Is it God or King? Is there a God? Is there a King?
The city is open for the flies, cockroaches, mice.
I mumbo jumbo too much----me?
I’m a sack of bent bones moaning in bed.
I am the groan of walled in humanity
Clueless about everything but looking for God, King.
— Dan Cuddy
Though our city is closed down because of Covid-19 virus
And there are no public gatherings among us
We are displaced as churches, schools, and our employers are closed
But through it all our hearts and minds will stay open
For God has a plan and unique design for all of us as he has spoken.
Thank the Lord and say an Amen for soon all will reopen!
— Maureen Kleekamp
Without loved ones near to celebrate,
we design birthdays and graduations and proms.
Impatient, we beg for the city to open.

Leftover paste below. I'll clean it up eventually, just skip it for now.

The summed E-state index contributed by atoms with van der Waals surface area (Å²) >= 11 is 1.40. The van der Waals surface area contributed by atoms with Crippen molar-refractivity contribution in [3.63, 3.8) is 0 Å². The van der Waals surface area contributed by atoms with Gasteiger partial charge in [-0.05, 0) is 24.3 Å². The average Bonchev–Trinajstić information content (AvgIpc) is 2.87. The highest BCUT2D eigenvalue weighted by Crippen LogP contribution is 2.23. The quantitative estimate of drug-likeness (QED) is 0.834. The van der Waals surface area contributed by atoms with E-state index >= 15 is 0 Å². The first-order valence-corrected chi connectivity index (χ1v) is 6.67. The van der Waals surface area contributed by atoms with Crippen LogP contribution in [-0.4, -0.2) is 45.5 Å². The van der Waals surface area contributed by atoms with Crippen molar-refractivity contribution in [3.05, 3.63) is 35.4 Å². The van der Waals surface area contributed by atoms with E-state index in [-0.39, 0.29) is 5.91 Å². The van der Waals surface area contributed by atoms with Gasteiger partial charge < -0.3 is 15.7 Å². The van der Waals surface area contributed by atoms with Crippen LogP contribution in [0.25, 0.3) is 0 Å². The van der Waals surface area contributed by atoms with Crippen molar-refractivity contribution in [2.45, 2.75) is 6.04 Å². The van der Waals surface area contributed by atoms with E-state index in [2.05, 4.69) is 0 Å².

Displaced from normal routines, the public longs for parks and shops and haircuts and hugs
Yet people are dying,
without loved ones near to mourn.
— Stacey Barton, MSW, LCSW 04.27.2020
An open public design;
the heart of the city.
A place where rich families
can parade among the flowers
while the displaced die in the shadows.
Just far enough out of sight
for us to pretend they were never there.
No shelter, food, clothes, or health care.
No arch memorabilia and baseball souvenirs.
They are just a shadow of resistance
you’re trying to push out of existence
on society’s fringes.
— Susan Lively
The deer city rises among the displaced parking lots
the cars now feral and free. In a public spot
the coyote pop-up, rodent castoffs -- like your cat,
that psychotic killing machine, left on your pillow –
except this is open to all who hunger, if you